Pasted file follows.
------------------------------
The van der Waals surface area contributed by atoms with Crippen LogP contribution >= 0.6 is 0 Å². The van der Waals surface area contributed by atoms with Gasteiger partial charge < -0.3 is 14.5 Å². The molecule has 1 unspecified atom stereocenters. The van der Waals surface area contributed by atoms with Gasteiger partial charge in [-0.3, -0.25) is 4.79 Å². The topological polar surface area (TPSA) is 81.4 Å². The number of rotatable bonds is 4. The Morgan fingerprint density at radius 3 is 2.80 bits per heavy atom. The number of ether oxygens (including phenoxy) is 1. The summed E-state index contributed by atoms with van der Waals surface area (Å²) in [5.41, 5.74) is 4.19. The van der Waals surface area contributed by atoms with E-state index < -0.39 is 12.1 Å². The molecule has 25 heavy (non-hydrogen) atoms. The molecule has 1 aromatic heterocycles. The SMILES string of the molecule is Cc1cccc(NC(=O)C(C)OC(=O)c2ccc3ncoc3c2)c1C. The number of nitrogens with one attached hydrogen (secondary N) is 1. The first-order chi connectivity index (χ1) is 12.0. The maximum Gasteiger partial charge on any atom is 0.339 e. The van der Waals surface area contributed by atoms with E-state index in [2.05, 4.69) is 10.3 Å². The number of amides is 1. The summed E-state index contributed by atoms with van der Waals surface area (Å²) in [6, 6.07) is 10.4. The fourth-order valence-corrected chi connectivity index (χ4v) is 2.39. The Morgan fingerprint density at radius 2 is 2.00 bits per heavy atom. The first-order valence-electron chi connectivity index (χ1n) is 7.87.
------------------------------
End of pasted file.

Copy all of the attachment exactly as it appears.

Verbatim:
The van der Waals surface area contributed by atoms with Crippen LogP contribution >= 0.6 is 0 Å². The van der Waals surface area contributed by atoms with Gasteiger partial charge < -0.3 is 14.5 Å². The molecule has 1 unspecified atom stereocenters. The van der Waals surface area contributed by atoms with Gasteiger partial charge in [-0.3, -0.25) is 4.79 Å². The topological polar surface area (TPSA) is 81.4 Å². The number of rotatable bonds is 4. The Morgan fingerprint density at radius 3 is 2.80 bits per heavy atom. The number of ether oxygens (including phenoxy) is 1. The summed E-state index contributed by atoms with van der Waals surface area (Å²) in [5.41, 5.74) is 4.19. The van der Waals surface area contributed by atoms with E-state index < -0.39 is 12.1 Å². The molecule has 25 heavy (non-hydrogen) atoms. The molecule has 1 aromatic heterocycles. The SMILES string of the molecule is Cc1cccc(NC(=O)C(C)OC(=O)c2ccc3ncoc3c2)c1C. The number of nitrogens with one attached hydrogen (secondary N) is 1. The first-order chi connectivity index (χ1) is 12.0. The maximum Gasteiger partial charge on any atom is 0.339 e. The van der Waals surface area contributed by atoms with E-state index in [2.05, 4.69) is 10.3 Å². The number of amides is 1. The summed E-state index contributed by atoms with van der Waals surface area (Å²) in [6, 6.07) is 10.4. The fourth-order valence-corrected chi connectivity index (χ4v) is 2.39. The Morgan fingerprint density at radius 2 is 2.00 bits per heavy atom. The first-order valence-electron chi connectivity index (χ1n) is 7.87.